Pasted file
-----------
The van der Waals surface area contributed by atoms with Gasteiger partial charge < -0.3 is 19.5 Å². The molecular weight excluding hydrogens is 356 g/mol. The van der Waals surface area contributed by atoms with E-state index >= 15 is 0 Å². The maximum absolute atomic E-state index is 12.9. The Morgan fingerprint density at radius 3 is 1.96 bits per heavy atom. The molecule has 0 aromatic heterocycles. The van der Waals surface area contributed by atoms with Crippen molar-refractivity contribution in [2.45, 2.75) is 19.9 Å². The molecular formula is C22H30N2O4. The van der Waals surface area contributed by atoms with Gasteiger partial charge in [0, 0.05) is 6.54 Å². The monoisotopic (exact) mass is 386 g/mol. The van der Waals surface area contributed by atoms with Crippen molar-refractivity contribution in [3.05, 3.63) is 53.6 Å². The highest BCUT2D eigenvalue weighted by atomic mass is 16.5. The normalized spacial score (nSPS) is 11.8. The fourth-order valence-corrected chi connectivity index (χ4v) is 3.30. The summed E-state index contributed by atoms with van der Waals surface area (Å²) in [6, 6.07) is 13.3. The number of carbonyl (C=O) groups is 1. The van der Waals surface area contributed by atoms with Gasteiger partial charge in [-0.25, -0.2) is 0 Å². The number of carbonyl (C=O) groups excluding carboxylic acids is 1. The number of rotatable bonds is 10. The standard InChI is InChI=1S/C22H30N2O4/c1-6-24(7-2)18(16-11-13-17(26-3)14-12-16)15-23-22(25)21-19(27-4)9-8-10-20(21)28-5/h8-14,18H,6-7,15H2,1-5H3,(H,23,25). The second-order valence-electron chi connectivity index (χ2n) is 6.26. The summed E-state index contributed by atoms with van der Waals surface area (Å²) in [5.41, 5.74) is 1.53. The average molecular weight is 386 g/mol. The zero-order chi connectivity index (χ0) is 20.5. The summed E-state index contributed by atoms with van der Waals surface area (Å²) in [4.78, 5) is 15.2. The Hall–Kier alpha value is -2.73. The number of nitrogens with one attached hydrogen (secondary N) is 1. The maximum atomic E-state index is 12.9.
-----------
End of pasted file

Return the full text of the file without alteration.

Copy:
The van der Waals surface area contributed by atoms with Gasteiger partial charge < -0.3 is 19.5 Å². The molecular weight excluding hydrogens is 356 g/mol. The van der Waals surface area contributed by atoms with E-state index >= 15 is 0 Å². The maximum absolute atomic E-state index is 12.9. The Morgan fingerprint density at radius 3 is 1.96 bits per heavy atom. The molecule has 0 aromatic heterocycles. The van der Waals surface area contributed by atoms with Crippen molar-refractivity contribution in [2.45, 2.75) is 19.9 Å². The molecular formula is C22H30N2O4. The van der Waals surface area contributed by atoms with Gasteiger partial charge in [0, 0.05) is 6.54 Å². The monoisotopic (exact) mass is 386 g/mol. The van der Waals surface area contributed by atoms with Crippen molar-refractivity contribution in [3.05, 3.63) is 53.6 Å². The highest BCUT2D eigenvalue weighted by atomic mass is 16.5. The normalized spacial score (nSPS) is 11.8. The fourth-order valence-corrected chi connectivity index (χ4v) is 3.30. The summed E-state index contributed by atoms with van der Waals surface area (Å²) in [6, 6.07) is 13.3. The number of carbonyl (C=O) groups is 1. The van der Waals surface area contributed by atoms with Gasteiger partial charge in [-0.25, -0.2) is 0 Å². The number of carbonyl (C=O) groups excluding carboxylic acids is 1. The number of rotatable bonds is 10. The standard InChI is InChI=1S/C22H30N2O4/c1-6-24(7-2)18(16-11-13-17(26-3)14-12-16)15-23-22(25)21-19(27-4)9-8-10-20(21)28-5/h8-14,18H,6-7,15H2,1-5H3,(H,23,25). The second-order valence-electron chi connectivity index (χ2n) is 6.26. The summed E-state index contributed by atoms with van der Waals surface area (Å²) in [5.41, 5.74) is 1.53. The average molecular weight is 386 g/mol. The zero-order chi connectivity index (χ0) is 20.5. The summed E-state index contributed by atoms with van der Waals surface area (Å²) in [4.78, 5) is 15.2. The Hall–Kier alpha value is -2.73. The number of nitrogens with one attached hydrogen (secondary N) is 1. The maximum atomic E-state index is 12.9.